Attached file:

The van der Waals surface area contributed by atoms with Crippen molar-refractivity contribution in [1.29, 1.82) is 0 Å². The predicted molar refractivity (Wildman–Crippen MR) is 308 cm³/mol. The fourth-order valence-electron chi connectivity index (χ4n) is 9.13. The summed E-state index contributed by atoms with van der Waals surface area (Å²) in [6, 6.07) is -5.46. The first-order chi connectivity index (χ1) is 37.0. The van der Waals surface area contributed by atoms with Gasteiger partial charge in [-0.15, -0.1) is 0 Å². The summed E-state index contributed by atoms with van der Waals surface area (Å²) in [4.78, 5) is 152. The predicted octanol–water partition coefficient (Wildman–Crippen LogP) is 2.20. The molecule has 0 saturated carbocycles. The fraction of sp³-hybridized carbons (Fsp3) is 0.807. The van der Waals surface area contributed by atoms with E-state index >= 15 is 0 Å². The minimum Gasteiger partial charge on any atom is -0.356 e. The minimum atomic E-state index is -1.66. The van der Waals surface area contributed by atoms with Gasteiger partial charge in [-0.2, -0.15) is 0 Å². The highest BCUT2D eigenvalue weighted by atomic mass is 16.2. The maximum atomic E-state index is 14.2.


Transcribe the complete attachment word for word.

The van der Waals surface area contributed by atoms with Crippen molar-refractivity contribution in [1.29, 1.82) is 0 Å². The predicted molar refractivity (Wildman–Crippen MR) is 308 cm³/mol. The fourth-order valence-electron chi connectivity index (χ4n) is 9.13. The summed E-state index contributed by atoms with van der Waals surface area (Å²) in [6, 6.07) is -5.46. The first-order chi connectivity index (χ1) is 37.0. The van der Waals surface area contributed by atoms with Gasteiger partial charge in [-0.15, -0.1) is 0 Å². The summed E-state index contributed by atoms with van der Waals surface area (Å²) in [4.78, 5) is 152. The predicted octanol–water partition coefficient (Wildman–Crippen LogP) is 2.20. The molecule has 0 saturated carbocycles. The fraction of sp³-hybridized carbons (Fsp3) is 0.807. The van der Waals surface area contributed by atoms with E-state index >= 15 is 0 Å². The minimum Gasteiger partial charge on any atom is -0.356 e. The minimum atomic E-state index is -1.66. The van der Waals surface area contributed by atoms with Gasteiger partial charge in [-0.2, -0.15) is 0 Å². The highest BCUT2D eigenvalue weighted by atomic mass is 16.2. The maximum atomic E-state index is 14.2.